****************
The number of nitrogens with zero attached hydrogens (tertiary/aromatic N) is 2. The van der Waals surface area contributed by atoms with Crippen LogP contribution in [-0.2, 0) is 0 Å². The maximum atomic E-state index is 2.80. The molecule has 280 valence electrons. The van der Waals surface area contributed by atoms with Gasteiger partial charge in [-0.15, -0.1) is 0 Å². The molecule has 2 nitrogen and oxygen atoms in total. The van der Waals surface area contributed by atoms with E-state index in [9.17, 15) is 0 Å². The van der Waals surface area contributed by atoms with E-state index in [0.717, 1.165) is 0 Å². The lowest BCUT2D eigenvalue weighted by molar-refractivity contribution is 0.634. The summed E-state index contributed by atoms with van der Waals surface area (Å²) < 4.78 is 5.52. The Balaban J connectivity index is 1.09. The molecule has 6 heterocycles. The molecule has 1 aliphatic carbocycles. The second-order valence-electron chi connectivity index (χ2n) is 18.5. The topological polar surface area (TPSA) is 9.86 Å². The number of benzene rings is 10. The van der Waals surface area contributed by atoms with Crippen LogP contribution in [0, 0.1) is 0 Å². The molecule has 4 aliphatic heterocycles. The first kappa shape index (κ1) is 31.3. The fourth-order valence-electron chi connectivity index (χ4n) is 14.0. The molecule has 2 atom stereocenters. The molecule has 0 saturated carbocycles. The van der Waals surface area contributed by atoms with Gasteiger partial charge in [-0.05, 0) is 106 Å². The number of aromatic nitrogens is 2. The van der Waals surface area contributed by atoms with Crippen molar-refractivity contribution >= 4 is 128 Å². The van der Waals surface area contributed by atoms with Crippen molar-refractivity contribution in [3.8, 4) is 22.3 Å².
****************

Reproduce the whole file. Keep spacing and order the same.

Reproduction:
The number of nitrogens with zero attached hydrogens (tertiary/aromatic N) is 2. The van der Waals surface area contributed by atoms with Crippen LogP contribution in [-0.2, 0) is 0 Å². The maximum atomic E-state index is 2.80. The molecule has 280 valence electrons. The van der Waals surface area contributed by atoms with Gasteiger partial charge in [-0.15, -0.1) is 0 Å². The molecule has 2 nitrogen and oxygen atoms in total. The van der Waals surface area contributed by atoms with E-state index in [9.17, 15) is 0 Å². The van der Waals surface area contributed by atoms with E-state index in [0.717, 1.165) is 0 Å². The lowest BCUT2D eigenvalue weighted by molar-refractivity contribution is 0.634. The summed E-state index contributed by atoms with van der Waals surface area (Å²) < 4.78 is 5.52. The Balaban J connectivity index is 1.09. The molecule has 6 heterocycles. The molecule has 1 aliphatic carbocycles. The second-order valence-electron chi connectivity index (χ2n) is 18.5. The topological polar surface area (TPSA) is 9.86 Å². The number of benzene rings is 10. The van der Waals surface area contributed by atoms with Crippen LogP contribution in [0, 0.1) is 0 Å². The molecule has 4 aliphatic heterocycles. The first kappa shape index (κ1) is 31.3. The fourth-order valence-electron chi connectivity index (χ4n) is 14.0. The molecule has 2 atom stereocenters. The molecule has 0 saturated carbocycles. The van der Waals surface area contributed by atoms with Gasteiger partial charge in [-0.05, 0) is 106 Å². The number of aromatic nitrogens is 2. The van der Waals surface area contributed by atoms with Crippen molar-refractivity contribution >= 4 is 128 Å². The van der Waals surface area contributed by atoms with Crippen molar-refractivity contribution in [3.8, 4) is 22.3 Å².